Kempsey Shire Council Annual Report 2015-16
and General Purpose Financial Statements for the year ended 30 June 2016

Kempsey Shire Council, November 2016


Cover of Kempsey Shire Council Annual Report 2014-15

Message from the Mayor and General Manager

The 2015/16 year has been one of consolidation and growth for Kempsey Shire Council. Key to this has been developing a sense of pride in our Shire as a vibrant and safe community, as we are no longer defined by a highway through our major town.

The Pacific Highway Bypass of Kempsey provided Council and the region with an opportunity to reinvent itself, and we have leveraged this with a range of projects, developments and initiatives focused on our core values of creating a community that is Healthy, Wealthy, Safe and Sociable.

The completion in March 2016 of the $3.6 million Smith Street upgrade – the first major project of the Kempsey Corridor Master Plan – designed to stimulate the local economy while creating an appealing ‘village-feel’, has transformed our CBD into a flourishing and inviting business hub. Results of a survey to measure business confidence and success have been positive. In October 2015, 37% of businesses reported their revenue had increased since 2014, with 67% stating their business confidence was good or very good.

There are significant challenges in managing a finite budget against a growing list of services and more than $1 billion of assets that need maintaining and upgrading. Council has achieved strong operational and financial performance in delivering on the objectives set out in our Operational and Delivery Plans. Our Auditor’s Report confirmed that we achieved improved results in most key financial performance areas, the outcome of sound financial short-term and long-term strategies put in place over the past four years. Council achieved a budget surplus of just over $2 million in the general fund for 2015-2016, which will be reinvested into ongoing operations and asset renewal. The funds for water and sewer have shown a deficit which were expected, and strategies are in place to resolve these issues. Our overall financial results have been achieved by a strategy of reducing costs through efficiency savings, increasing income with the special rate variation, and reducing Council’s level of debt, so that more can be spent on maintaining our assets, such as roads and bridges.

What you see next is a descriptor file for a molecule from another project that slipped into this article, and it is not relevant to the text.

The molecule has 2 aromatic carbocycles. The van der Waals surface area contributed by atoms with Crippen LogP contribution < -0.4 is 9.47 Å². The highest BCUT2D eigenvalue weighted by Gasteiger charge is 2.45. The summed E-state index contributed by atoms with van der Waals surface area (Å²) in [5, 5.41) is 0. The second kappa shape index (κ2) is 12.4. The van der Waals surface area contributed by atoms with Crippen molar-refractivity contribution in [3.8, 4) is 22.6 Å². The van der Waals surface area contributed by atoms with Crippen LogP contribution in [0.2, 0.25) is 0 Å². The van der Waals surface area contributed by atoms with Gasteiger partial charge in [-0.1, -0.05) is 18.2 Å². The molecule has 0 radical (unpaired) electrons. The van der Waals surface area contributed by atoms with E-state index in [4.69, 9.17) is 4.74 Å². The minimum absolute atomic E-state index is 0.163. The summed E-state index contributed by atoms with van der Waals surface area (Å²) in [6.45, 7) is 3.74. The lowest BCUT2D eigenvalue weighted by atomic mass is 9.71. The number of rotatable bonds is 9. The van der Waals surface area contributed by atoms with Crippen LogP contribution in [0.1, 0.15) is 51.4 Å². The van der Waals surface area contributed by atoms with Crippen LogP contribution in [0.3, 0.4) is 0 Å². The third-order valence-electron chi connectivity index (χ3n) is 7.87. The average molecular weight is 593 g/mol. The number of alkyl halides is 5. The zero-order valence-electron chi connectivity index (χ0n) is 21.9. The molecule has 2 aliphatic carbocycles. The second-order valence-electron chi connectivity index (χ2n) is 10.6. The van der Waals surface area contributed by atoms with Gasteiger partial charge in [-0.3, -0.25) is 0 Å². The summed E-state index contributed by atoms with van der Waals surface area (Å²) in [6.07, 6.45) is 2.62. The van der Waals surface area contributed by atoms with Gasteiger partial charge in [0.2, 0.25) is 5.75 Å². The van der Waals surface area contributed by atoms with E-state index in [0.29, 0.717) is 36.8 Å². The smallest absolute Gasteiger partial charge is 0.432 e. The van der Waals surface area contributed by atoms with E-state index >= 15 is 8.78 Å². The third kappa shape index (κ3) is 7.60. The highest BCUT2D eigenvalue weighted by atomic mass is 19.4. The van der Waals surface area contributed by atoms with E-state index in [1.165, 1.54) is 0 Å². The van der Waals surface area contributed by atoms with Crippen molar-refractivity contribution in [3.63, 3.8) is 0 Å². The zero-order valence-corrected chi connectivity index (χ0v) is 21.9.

The benefits of an increased investment in our roads, around $9 million for 2015-16, continues to strengthen our aged and extensive road network, while striving to deliver on community expectations. A number of significant transport network improvements, in both rural and urban areas, were completed around the Shire. These were funded through a combination of Black Spot and Roads to Recovery Programs, Federal and State Government funding, and Council’s funds. This includes nearly 12 kilometres of regional rural access roads, with major projects being sections of Armidale Road and South West Rocks Road. To improve driving conditions within rural areas, Council replenished 24 kilometres of gravel surfaces, a 25% increase on the previous year at a cost of nearly $1 million.

Over the past year, Council invested around $400,000 in a program to replace, refurbish and repair bridges around the Shire to prolong the life of assets critical to an agricultural community. Major projects included McCudden’s Bridge, Gills Gully Bridge, Pee Dee Road and Yellow Gully. In May 2016, the installation of a $1 million upgrade to the telemetry control system that assists Council monitor and control its water and sewerage infrastructure has delivered substantial improvements in response times and system efficiency. Council’s Mobile Community Recycling Centre was a first for NSW and a finalist in the 2015 Green Globe Awards, and one of many initiatives Council has introduced to help the environment and reduce waste management costs.